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Extensive reports had been written recently period that the IMF is preparing to have its first bond issue in order to raise as much as $500 billion to help the emerging economies avoid a collapse. 

The amount of money that the IMF intends to raise can be compared to the GDP of the 80 poorest countries in the world; that too reaches $500 billion. However, much of the $500 billion needed will come from credit lines from the major economies, with the remaining being funded by issuing bonds. 

The Fund plans to issue the new bonds denominated in special drawing rights (SDRs), which is a synthetic currency made up by the dollar (44%), the euro (34%), the Japanese yen (11%) and the British pound (11%). However, the maturity of these bonds is still unknown, with some saying that they will be issued for a shorter period, up to 18 months, while other say it will be as long as 5 year.  

The IMF’s bonds have strong implications for the financial market and in the political world. China has pledge for a long time that the world should seek an alternative reserve currency to the dollar, saying that the SDRs should be appropriate. 

To some extent, China and the other emerging economies obtained a clear political victory over the developed world; up to now these were the countries to lobby the IMF to issue bonds. Consequently, it is China 2 – U.S. 0, since China will manage to diversify from the dollar (something it has talked and planned for a long period) and at the same time it will manage to impose its view in the world. 

In the financial market, some argue, among them TheLFB-Forex.com Trade Team, that the IMF bonds might change the behavior of the Treasury market, mainly because central banks now have a realistic alternative to the greenback.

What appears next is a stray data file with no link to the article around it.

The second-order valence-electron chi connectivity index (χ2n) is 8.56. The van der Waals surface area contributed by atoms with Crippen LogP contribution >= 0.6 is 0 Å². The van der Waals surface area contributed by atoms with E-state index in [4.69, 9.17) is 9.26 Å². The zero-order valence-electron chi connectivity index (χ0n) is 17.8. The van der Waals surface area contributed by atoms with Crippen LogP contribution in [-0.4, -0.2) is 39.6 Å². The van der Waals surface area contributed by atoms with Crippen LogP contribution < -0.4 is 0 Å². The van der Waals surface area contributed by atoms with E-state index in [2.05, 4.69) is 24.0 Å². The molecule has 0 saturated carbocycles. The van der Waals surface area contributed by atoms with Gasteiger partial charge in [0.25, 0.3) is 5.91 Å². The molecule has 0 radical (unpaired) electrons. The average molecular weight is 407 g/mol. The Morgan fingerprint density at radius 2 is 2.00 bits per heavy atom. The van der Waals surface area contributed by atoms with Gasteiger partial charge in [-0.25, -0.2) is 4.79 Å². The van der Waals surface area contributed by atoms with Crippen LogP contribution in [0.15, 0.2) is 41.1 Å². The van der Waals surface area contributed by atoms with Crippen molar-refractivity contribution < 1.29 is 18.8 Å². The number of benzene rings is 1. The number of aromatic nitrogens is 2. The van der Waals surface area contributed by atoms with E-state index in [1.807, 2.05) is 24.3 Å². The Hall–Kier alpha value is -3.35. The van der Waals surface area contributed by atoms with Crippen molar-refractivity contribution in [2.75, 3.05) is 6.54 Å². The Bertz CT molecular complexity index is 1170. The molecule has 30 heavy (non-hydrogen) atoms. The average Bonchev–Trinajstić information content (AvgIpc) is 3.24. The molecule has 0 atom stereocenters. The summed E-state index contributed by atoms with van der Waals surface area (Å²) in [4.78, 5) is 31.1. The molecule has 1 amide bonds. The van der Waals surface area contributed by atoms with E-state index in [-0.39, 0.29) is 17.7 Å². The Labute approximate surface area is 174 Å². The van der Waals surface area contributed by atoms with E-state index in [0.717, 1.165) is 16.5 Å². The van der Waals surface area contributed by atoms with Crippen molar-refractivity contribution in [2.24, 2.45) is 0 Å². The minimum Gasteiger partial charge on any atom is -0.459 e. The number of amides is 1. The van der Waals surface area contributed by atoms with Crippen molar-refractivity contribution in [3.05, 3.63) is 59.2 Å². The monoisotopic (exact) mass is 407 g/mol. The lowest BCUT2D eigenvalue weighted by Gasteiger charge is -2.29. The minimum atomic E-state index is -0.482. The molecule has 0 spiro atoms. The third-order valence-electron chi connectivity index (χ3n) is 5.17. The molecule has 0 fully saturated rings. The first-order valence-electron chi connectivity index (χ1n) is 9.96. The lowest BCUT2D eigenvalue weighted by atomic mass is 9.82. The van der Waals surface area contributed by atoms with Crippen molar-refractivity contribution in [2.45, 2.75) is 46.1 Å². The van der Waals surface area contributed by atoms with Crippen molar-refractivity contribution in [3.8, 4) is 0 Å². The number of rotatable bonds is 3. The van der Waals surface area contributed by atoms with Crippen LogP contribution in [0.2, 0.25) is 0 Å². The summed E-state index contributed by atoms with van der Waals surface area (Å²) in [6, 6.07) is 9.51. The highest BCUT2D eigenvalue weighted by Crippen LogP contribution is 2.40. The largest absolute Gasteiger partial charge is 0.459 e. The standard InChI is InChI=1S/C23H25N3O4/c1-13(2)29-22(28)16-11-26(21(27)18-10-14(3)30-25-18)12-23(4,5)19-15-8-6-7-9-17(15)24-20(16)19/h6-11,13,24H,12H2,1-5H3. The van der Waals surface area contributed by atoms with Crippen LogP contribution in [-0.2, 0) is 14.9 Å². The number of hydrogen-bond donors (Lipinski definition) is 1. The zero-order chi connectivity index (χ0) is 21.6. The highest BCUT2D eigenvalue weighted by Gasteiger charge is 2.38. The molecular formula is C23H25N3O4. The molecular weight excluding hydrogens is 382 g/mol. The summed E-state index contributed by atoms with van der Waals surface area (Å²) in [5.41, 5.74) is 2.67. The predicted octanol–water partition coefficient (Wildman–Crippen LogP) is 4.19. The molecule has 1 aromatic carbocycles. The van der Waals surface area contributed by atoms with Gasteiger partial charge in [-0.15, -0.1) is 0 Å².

One of the most important aspects of the newly formed IMF bonds, is that they may raise the yield of the U.S. Treasuries, since demand for U.S. debt is likely to weaken. Foreign central banks hold an important part of the debt issued by the U.S. Treasuries, but this is likely to change when central banks have an alternative.

From now on, the U.S. Government’s debt will have to face and challenge the bonds issued by the IMF, a race that seems lost. However, it should be noted that there is no secondary market for the bonds issued by the IMF, only central banks will be able to buy and trade them. This means that the U.S. Treasury Note would still remain the market’s favorite instrument when risk-aversion comes into the financial market. 

A very important note is that a central bank can simply buy IMF bonds without any prior notification from the Government, or any other national institutions. Since the new IMF bonds are seen as foreign exchange reserves, any central bank can simply sell some of the assets that they already hold (such as U.S. Treasuries) and buy instead the bonds issued by the IMF. 

One way or the other, the IMF bonds start to appear as a contender to the status of the U.S. dollar as a reserve currency. Maybe, somewhere in the future, the dollar will need to move over and share the throne, because if the central bank Treasury market is being usurped there may be no end to it. 

How does 660 Eur per ounce of gold sound? Or 38 Gbp per barrel of oil? Maybe we will buying a bushel of corn in Jpy before we know it.

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